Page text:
Security Breach Notification Legislation Will Boost MSPs

By John Hazard  |  Posted 2006-03-27 Email Print this article Print
 
 
 
 
 
 
 

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The MSP model could gain from the passage of legislation in the house, senate and several states defining liabilities and obligations in the event of data security breaches.

In the California Senate, it went by the name SB1386. It was A4001 in the New Jersey Assembly. The U.S. House of Representatives calls it HR3997, and the Senate S1789.

Whatever the anonymous title, all fall under the category of data security breach notification bills sweeping Capitol Hill and statehouses nationwide, and each could represent a boost for the managed services model.

Each bill defines a business' liability and obligations in the event a security breach releases personal data of employees and customers, such as social security numbers or credit card account information. More than two dozen states have passed similar bills and the House and Senate bills are nearing a vote.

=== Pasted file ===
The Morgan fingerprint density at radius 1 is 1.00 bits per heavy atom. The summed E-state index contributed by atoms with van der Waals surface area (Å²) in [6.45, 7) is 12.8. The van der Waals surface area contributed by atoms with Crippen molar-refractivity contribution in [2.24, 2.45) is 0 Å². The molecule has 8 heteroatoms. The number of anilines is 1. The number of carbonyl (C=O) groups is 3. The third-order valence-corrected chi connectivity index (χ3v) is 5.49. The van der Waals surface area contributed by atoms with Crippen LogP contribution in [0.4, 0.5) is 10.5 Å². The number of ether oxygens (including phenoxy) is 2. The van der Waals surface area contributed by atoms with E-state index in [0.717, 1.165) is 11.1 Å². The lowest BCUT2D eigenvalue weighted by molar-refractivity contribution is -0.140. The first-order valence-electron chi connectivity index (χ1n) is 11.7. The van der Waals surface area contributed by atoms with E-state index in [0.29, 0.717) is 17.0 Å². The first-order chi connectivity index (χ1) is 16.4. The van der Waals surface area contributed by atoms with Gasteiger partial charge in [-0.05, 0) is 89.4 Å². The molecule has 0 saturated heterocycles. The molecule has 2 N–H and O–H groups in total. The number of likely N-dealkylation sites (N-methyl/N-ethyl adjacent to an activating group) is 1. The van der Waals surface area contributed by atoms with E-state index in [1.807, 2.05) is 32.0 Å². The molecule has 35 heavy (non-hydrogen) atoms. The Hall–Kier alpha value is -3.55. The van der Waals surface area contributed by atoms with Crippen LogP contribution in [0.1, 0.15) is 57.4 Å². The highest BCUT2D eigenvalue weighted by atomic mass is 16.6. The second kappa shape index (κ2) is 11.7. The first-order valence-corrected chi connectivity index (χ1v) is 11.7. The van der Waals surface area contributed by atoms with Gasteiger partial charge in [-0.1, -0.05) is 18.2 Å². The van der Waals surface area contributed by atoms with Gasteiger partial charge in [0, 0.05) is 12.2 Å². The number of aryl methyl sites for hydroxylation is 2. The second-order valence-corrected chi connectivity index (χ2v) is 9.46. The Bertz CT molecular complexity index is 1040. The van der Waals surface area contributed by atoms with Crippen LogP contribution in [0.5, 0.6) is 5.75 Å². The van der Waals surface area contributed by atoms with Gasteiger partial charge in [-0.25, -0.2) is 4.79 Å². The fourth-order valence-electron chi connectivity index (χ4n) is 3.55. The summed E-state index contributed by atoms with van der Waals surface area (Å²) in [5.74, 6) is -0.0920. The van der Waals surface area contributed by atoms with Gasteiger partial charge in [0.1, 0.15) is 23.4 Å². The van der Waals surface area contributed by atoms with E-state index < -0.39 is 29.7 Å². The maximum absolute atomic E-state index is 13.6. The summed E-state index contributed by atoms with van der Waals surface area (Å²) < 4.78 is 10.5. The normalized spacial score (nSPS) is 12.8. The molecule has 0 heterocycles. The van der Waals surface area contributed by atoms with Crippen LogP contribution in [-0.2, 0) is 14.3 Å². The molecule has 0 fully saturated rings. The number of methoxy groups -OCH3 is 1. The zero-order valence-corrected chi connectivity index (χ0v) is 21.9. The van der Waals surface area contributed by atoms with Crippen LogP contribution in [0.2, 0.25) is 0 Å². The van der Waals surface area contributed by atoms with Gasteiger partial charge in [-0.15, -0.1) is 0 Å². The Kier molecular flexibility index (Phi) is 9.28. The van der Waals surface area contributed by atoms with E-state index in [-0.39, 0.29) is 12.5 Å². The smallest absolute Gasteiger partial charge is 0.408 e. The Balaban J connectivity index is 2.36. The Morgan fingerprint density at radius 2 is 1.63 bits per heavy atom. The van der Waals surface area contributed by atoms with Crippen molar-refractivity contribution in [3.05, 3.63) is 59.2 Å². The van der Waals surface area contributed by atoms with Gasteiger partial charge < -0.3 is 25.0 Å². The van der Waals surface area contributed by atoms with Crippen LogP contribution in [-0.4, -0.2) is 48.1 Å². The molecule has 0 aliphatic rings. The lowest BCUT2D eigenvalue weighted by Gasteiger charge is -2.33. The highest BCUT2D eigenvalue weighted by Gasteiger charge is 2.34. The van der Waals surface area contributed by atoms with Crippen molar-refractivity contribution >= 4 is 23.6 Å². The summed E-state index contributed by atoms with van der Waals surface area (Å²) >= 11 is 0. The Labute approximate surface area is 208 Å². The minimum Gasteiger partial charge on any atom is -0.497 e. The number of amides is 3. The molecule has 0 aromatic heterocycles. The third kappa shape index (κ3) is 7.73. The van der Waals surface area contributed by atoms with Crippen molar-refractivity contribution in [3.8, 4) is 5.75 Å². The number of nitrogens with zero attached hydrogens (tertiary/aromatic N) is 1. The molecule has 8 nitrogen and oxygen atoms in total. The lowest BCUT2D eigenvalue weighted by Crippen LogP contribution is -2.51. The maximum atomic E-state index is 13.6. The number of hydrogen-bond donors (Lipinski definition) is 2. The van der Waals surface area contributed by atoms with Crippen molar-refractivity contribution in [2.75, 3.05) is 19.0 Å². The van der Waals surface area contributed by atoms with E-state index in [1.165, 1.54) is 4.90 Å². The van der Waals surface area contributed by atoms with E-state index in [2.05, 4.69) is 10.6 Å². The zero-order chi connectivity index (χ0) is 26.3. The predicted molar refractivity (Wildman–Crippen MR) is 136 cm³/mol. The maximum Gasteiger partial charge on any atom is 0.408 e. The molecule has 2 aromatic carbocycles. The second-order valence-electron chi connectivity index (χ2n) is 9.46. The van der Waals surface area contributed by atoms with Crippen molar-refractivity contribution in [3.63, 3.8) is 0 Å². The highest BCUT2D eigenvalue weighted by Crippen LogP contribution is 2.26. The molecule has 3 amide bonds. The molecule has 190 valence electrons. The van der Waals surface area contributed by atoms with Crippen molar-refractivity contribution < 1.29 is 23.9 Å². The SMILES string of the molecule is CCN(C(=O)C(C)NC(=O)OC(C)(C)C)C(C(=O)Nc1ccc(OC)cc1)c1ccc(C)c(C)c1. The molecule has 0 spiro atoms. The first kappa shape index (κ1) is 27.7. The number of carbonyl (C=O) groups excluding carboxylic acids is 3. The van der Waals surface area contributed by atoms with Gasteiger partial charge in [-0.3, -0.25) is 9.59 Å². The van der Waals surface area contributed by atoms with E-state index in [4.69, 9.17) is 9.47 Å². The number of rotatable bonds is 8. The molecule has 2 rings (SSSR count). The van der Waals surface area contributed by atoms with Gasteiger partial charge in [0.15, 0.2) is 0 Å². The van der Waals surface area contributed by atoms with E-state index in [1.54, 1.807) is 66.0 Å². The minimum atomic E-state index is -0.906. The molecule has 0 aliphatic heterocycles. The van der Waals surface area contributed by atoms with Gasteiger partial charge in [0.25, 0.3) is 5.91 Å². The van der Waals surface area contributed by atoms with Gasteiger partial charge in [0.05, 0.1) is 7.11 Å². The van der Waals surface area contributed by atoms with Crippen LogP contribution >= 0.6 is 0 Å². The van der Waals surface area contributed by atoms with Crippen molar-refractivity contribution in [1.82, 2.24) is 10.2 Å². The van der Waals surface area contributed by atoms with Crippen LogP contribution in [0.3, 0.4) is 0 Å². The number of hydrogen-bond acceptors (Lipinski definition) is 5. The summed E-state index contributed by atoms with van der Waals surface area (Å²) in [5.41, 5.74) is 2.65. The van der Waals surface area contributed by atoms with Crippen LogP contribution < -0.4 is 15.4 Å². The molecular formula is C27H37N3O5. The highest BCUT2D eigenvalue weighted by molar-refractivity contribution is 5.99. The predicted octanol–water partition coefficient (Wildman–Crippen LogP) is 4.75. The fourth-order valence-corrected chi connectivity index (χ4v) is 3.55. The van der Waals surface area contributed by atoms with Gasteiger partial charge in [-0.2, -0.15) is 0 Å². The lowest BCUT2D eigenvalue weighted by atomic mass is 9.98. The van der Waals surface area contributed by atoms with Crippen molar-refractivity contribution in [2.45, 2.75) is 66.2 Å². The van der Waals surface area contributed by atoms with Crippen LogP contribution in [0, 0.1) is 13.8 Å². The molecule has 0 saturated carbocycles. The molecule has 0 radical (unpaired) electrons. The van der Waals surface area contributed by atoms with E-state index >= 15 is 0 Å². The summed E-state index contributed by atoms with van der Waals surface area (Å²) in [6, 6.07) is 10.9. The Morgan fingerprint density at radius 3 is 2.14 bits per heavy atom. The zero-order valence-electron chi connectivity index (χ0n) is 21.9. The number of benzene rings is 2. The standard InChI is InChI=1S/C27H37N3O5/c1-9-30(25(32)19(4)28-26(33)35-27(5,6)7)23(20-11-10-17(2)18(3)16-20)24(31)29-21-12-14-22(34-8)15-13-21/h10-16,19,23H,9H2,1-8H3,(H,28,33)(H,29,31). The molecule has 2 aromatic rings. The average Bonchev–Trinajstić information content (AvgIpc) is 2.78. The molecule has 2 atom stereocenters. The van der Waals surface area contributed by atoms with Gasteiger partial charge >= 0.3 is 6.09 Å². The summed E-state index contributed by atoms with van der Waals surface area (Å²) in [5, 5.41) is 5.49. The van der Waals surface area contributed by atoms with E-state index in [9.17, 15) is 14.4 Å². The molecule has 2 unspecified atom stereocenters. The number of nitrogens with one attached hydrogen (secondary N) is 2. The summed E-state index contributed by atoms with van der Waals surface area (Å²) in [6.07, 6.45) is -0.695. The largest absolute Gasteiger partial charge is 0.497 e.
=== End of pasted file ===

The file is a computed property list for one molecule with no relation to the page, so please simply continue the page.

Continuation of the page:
MSPs (management service providers) and consultants at the MSP Alliance Expo on March 27 and 28 in Orlando said the legislative downpour that followed several will drive users to the MSP model that embraces proactive maintenance and liability on the part of the solution provider for resulting failures.

"Break fix shops aren't in a position to provide relief or the solution the client needs in this situation," said Charles R. Weaver, president of the MSP Alliance.

"MSPs are proactive. It's in their core to prevent breaches. Traditional VARs are reactive. You can't pick up the phone and tell a break fix gut you need (data security protection) today; you need it everyday."

Financial services giant Fidelity Investments confirmed March 23 that a laptop containing the personal information of almost 200,000 Hewlett-Packard employees was stolen from its property.

In recent weeks alone, firms including CitiBank, Ernst & Young and the New York Times have reported significant customer information breaches.

The Service Level Agreement that binds MSPs to performance standards presents a double-edged sword in light of the new legal territory, said Robert J. Scott, managing partner of Scott & Scott, of Dallas, a law firm representing IT firms and MSPs.

"MSPs are by virtue of their relationship (with the customer) bound to protect the data, as much as the business," he said.

The bond would be a selling point to businesses who know the MSP will not abandon the duty and a legal liability should a breach occur, Scott said.

 
 
 
 
 
 
 
 
 
























 
 
 
 
 
 

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